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2, JUNE 2008

Shape Optimization of Micro-Channel Heat

Sink for Micro-Electronic Cooling
Afzal Husain and Kwang-Yong Kim

Abstract—A numerical investigation of 3-D fluid flow and heat Coolant flow rate.
transfer in a rectangular micro-channel has been carried out using Re Reynolds number.
water as a cooling fluid in a silicon substrate. Navier–Stokes and
energy equations for laminar flow and conjugate heat transfer are Thermal resistance.
solved using a finite volume solver. Solutions are first carefully Convective resistance.
validated with available analytical and experimental results; the
shape of the micro-channel is then optimized using surrogate Adjusted value of R square.
methods. Ratios of the width of the micro-channel to the depth Temperature.
and the width of the fin to the depth are selected as design vari-
ables. Design points are selected through a four-level full factorial Liquid velocity in micro-channel.
design. A single objective function thermal resistance, formulated Velocity vector.
using pumping power as a constraint, is optimized. Mass flow rate
is adjusted by the constant pumping power constraint. Response Micro-channel width.
surface approximation, Kriging, and radial basis neural network Fin width.
methods are applied to construct surrogates and the optimum
point is searched by sequential quadratic programming. Orthogonal coordinate system.
Index Terms—Electronic cooling, micro-channel, numerical sim- Greek Symbols
ulation, optimization, surrogate methods.
Normalized design variables, and ,
NOMENCLATURE Micro-channel aspect ratio.
Cross section area of micro-channel. Density.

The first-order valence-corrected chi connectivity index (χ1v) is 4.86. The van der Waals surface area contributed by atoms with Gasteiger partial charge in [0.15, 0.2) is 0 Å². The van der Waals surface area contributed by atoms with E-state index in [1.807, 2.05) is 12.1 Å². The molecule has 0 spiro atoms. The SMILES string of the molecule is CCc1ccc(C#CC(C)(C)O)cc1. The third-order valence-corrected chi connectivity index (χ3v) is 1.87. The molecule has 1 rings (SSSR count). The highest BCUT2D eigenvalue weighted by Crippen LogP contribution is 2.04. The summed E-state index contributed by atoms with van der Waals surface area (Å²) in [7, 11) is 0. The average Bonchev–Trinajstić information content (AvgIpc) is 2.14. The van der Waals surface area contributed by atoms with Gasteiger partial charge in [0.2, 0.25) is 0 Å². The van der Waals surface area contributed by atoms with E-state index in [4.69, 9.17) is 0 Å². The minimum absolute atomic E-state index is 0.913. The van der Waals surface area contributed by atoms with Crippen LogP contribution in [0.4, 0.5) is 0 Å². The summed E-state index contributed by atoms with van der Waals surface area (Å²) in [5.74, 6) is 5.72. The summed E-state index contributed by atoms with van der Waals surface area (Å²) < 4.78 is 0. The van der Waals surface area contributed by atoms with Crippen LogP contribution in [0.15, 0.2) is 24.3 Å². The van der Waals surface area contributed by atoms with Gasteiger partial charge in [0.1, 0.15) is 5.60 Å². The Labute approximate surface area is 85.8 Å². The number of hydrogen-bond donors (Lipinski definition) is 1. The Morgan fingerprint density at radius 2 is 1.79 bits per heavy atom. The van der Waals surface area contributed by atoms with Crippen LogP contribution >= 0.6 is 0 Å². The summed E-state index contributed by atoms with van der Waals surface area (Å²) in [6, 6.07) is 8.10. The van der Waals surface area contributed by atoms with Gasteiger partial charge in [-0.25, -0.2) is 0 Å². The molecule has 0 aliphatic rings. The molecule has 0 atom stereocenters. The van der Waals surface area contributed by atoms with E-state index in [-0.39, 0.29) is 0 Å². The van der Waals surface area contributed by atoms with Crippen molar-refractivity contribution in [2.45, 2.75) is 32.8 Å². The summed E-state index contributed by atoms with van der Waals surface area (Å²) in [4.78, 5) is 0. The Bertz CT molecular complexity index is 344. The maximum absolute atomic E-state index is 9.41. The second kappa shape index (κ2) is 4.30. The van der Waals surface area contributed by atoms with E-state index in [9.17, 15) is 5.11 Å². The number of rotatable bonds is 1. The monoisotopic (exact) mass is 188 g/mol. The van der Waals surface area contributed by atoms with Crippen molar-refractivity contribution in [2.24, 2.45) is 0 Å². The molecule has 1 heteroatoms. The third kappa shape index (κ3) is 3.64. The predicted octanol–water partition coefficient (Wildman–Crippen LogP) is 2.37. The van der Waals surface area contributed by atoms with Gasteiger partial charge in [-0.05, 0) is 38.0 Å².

Surface area of substrate base. Dynamic viscosity.
Specific heat. Kinematic viscosity.
Hydraulic diameter. Subscripts
Friction factor. Liquid.
Convective heat transfer coefficient. Inlet.
Height of heat sink. Outlet.
Micro-channel depth. Substrate.
Thermal conductivity. max Maximum value.
Entry length. avg Average value.
Length of heat sink.
Width of heat sink. I. INTRODUCTION
Height of heat sink.
Number of micro-channels. R ECENT developments in micro electromechanical sys-
tems (MEMS) and advanced very large-scale integration
(VLSI) technologies and devices associated with micro minia-
Number of dimensions in design space.
turization have led to significant improvement in packing
Pressure. densities. These developments have helped satisfy growing
Perimeter. demand for higher dissipation of heat flux from electronic
Pumping power. devices. However, it has been observed that operation of most
electronic devices is strongly influenced by their temperature
Heat flux.
and their surrounding thermal environment. Micro-channel
heat sink, as an integrated part of silicon based electronic
Manuscript received December 21, 2006; revised August 15, 2007. This work device, is a potential solution to this problem. Sophisticated
was recommended for publication by Associate Editor S. Bhavnani upon eval- fabrication processes have yielded economically competitive
uation of the reviewers comments. micro-channels having a high surface area to volume ratio.
The authors are with the Department of Mechanical Engineering, Inha Uni-
versity, Incheon 402-751, Korea (e-mail: The potential of micro-channel heat sinks as heat transfer de-
Digital Object Identifier 10.1109/TCAPT.2008.916791 vices has motivated many researchers to analyze micro-cooling
1521-3331/$25.00 © 2008 IEEE

phenomena and conduct parametric studies. Tuckerman and

Pease [1] first realized the potential of this technology and
laid a foundation for silicon based micro-channel heat sink
experimentation. They experimented on a 56 m wide, 320 m
deep micro-channel fabricated by a chemical etching process.
Samalam [2] reported correlations for thermal resistance based
on a theoretical study of experiments of Tuckerman [3]. Fe-
dorov and Viskanta [4] carried out a numerical simulation
based on the experiments of Kawano et al. [5]. While numerous